Just last month I was approached by leaders from two large law firms within about three days of each other. Both had very similar objectives: They needed to create new learning resources to address some key fundamental topics for their newest lawyers, and they needed to do so in a way that would cater to the learning needs and styles of this growing segment of the workforce.
Both firms wanted to create elearning resources that would help get their newest team members up to speed quickly, with content presented in a way that would actually be embraced and absorbed. And they had limited budgets with which to accomplish this.
When I first started working with law firms to address on-demand learning nearly 15 years ago, a request like this would have been a relatively tall order. When done well, elearning was rather expensive to develop and was seen as a fairly intimidating undertaking by most firms.
The landscape today is very different. I can point to very few firms that aren’t doing something with elearning; and many, in fact, have incorporated online learning into all facets of their talent management, compliance, on-boarding, communication, and client training efforts. Online learning is no longer an experiment or an occasional-use tool; it is a mainstay of organizational learning and an important part of the overall approach to developing any workforce.
Online learning, in all its forms, has become more prevalent and accepted across all industries (including law) because it is increasingly recognized as an effective means of enabling the workforce to find what they need to know when they need to know it.
This tech-enabled approach to learning is continuing to grow as a percentage of overall talent management budgets. According to a Summer 2018 survey of 1500 Chief Learning Officer Business Intelligence Board members, an incredible 57% of respondents stated that they will increase their Learning & Development (L&D) spending next year. This figure is up significantly from a 2017 survey.
And there is much agreement about where these additional funds will be spent. The highest spending priorities include:
L&D Strategy (including Digital Learning Strategy)
A 2018 LinkedIn report stated, "Our survey shows that talent developers depend more on online learning solutions than ever before—not only to deliver content, but to measure learning success." More than 90% of organizations across industries now offer digital learning resources to their workforce.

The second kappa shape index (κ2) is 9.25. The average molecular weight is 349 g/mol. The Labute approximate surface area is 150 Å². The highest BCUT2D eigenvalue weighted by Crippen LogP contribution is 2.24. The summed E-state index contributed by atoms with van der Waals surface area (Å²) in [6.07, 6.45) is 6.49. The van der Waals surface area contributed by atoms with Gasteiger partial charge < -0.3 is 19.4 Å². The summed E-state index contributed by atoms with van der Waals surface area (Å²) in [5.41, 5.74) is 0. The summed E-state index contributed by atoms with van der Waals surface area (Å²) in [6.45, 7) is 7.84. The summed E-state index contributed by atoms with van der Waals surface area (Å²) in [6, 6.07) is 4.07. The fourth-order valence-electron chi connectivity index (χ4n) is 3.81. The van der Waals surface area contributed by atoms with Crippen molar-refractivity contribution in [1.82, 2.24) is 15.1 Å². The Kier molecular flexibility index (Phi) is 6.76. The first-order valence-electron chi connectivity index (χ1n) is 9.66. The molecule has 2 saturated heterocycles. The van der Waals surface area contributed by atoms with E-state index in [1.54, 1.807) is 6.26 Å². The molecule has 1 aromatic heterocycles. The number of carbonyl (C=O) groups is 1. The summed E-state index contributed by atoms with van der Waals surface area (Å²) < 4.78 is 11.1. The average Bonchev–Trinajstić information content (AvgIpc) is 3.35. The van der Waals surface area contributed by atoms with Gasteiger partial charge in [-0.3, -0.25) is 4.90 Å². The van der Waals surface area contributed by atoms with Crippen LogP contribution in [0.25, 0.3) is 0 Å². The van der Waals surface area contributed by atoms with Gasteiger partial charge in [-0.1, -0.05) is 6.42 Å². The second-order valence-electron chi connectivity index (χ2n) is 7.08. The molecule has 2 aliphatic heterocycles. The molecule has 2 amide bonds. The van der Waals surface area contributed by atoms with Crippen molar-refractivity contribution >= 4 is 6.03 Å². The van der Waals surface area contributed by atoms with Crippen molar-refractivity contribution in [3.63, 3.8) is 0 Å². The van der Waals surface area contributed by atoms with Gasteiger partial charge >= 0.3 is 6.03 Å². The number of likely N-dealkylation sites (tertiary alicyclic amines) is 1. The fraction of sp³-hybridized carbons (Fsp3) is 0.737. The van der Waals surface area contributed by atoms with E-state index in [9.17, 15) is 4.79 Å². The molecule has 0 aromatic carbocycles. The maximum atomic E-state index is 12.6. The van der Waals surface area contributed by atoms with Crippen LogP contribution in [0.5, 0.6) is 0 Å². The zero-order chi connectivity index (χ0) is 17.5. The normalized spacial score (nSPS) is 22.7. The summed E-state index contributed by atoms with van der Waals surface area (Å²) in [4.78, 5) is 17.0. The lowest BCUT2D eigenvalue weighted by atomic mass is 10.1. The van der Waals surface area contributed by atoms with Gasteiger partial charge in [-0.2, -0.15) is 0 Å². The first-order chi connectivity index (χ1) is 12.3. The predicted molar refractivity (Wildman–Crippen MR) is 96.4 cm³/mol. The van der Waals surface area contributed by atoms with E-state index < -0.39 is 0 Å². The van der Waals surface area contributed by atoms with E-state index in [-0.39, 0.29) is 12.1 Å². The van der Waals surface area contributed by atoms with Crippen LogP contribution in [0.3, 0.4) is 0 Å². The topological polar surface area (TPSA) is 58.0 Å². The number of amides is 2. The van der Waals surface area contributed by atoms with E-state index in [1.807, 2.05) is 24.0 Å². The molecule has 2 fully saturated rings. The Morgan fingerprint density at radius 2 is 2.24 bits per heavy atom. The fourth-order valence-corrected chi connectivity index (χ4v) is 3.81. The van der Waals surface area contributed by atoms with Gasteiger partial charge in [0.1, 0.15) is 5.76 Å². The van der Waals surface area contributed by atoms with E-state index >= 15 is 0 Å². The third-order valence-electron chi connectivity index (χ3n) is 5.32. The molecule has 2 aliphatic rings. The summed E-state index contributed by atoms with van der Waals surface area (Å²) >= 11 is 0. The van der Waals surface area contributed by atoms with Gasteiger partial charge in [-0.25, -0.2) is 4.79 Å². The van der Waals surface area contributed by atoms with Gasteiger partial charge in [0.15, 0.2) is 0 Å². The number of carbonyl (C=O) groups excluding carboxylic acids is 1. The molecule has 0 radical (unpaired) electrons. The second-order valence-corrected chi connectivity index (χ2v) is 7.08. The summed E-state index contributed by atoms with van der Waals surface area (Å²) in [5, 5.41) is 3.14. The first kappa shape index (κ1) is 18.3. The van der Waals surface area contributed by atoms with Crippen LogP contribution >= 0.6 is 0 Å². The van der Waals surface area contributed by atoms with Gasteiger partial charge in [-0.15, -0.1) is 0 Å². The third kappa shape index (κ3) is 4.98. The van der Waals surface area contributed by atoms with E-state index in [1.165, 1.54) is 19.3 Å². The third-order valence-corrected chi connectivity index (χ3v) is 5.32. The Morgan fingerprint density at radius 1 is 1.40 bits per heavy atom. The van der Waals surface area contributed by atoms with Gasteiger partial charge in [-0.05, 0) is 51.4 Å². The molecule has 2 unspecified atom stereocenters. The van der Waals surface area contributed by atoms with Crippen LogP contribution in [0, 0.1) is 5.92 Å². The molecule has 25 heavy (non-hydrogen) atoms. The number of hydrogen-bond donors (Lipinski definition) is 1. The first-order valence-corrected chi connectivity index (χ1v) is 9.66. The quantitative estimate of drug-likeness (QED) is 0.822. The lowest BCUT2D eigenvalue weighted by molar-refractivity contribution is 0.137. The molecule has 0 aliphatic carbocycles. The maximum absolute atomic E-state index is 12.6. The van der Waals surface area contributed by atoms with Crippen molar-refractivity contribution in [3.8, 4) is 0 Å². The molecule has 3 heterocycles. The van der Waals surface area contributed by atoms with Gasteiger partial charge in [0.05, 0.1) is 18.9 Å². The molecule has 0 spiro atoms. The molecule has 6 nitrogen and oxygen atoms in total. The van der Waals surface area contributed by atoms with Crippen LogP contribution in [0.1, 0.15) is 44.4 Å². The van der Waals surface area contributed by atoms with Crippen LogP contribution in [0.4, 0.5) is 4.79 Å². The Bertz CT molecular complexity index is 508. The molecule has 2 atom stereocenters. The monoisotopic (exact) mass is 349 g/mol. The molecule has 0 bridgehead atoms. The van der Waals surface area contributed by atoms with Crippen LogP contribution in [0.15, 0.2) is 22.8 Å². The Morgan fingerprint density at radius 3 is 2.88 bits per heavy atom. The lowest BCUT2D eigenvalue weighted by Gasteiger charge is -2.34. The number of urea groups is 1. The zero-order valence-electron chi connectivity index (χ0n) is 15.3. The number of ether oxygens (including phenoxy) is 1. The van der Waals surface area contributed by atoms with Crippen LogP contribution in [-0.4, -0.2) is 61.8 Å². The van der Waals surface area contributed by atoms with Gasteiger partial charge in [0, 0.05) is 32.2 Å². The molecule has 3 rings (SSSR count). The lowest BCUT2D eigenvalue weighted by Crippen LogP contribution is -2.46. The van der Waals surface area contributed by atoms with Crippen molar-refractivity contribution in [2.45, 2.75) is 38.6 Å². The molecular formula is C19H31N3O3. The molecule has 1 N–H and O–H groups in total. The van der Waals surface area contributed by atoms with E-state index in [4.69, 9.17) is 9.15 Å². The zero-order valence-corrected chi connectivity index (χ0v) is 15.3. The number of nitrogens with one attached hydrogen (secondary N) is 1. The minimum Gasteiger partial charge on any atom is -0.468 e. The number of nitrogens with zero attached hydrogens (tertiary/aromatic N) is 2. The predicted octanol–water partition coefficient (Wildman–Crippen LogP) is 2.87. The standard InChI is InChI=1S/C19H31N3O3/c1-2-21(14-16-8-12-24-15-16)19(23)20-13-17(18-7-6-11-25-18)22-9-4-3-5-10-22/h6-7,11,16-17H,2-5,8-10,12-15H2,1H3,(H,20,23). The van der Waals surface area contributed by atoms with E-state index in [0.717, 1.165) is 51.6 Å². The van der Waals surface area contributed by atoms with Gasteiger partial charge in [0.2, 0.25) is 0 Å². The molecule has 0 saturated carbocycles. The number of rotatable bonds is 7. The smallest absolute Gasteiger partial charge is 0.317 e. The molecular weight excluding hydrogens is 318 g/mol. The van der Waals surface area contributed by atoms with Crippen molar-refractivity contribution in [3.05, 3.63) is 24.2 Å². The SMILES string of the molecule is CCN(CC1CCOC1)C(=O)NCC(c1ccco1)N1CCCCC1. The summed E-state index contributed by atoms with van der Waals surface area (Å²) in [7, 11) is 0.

On-demand learning is no longer a budget afterthought - it is a key component of all L&D budgets across industries and around the world.
Just look around at what your peers are doing and you’ll see that firms of all sizes have realized the way their lawyers want to learn is “on-the-job” and “just-in-time.” And they are moving quickly to meet these changing preferences and approaches in a variety of creative ways.
Josh Bersin of Deloitte recently stated, “As training moves to more digital formats, it’s colliding with new realities in learners’ jobs, behaviors, habits and preferences. Today’s employees are overwhelmed, distracted, and impatient.Flexibility in where and how they learn is increasingly important. They want to learn from their peers and managers as much as from experts. And they’re taking more control over their own development.”
Along with this shift is the move to more modular, targeted learning. Smart firms are finding that “bite-size is the right size” for delivering useful online content to their lawyers and encouraging them to engage more frequently with it as part of the way they work. Bite-size content is short and focused, and thus easier to absorb and understand (and easier to make time for). It is also better aligned with the way our short-term memories work and is likely to result in better retention.
People want to learn professionally the same way they learn in their personal lives. They place less value on lengthy just-in-case training sessions and more greatly value just-in-time access to what they need to know as part of their workflow.
To meet this need, we are seeing firms today leverage their existing recordings and classroom training materials by repackaging them into something more by repurposing the content into interactive and visual bite-sized “bursts” of on-demand learning.
Hogan Lovells LLP is one firm that is recognizing these benefits and is now pursuing such an approach, under the leadership of Global Chief Learning Officer, Dr. Heather Bock. After building a robust library of on-demand continuing legal education programs, Hogan Lovells is now disassembling lengthy one and two hour programs and re-packaging the content into shorter, more concise quick-hit elearning segments that succinctly address targeted aspects of the topic. An existing two-hour program on the topic of Confidentiality, for example, has been re-envisioned as a six-part series of 15-to-20 minute modules that each address a narrowly-defined segment of the topic.
To leverage the knowledge of Hogan Lovells’ subject matter experts without further infringing on their time, the new series leverages the original content, but features a condensed rendition that is professionally narrated and supported with strong visuals to help illustrate complex topics and aid understanding and retention.
“This approach allows us to capture the deep knowledge and expertise of our subject matter experts in a format that is highly-engaging and more likely to be viewed many times over across the firm … while not asking any more from our lawyers,” said Bock.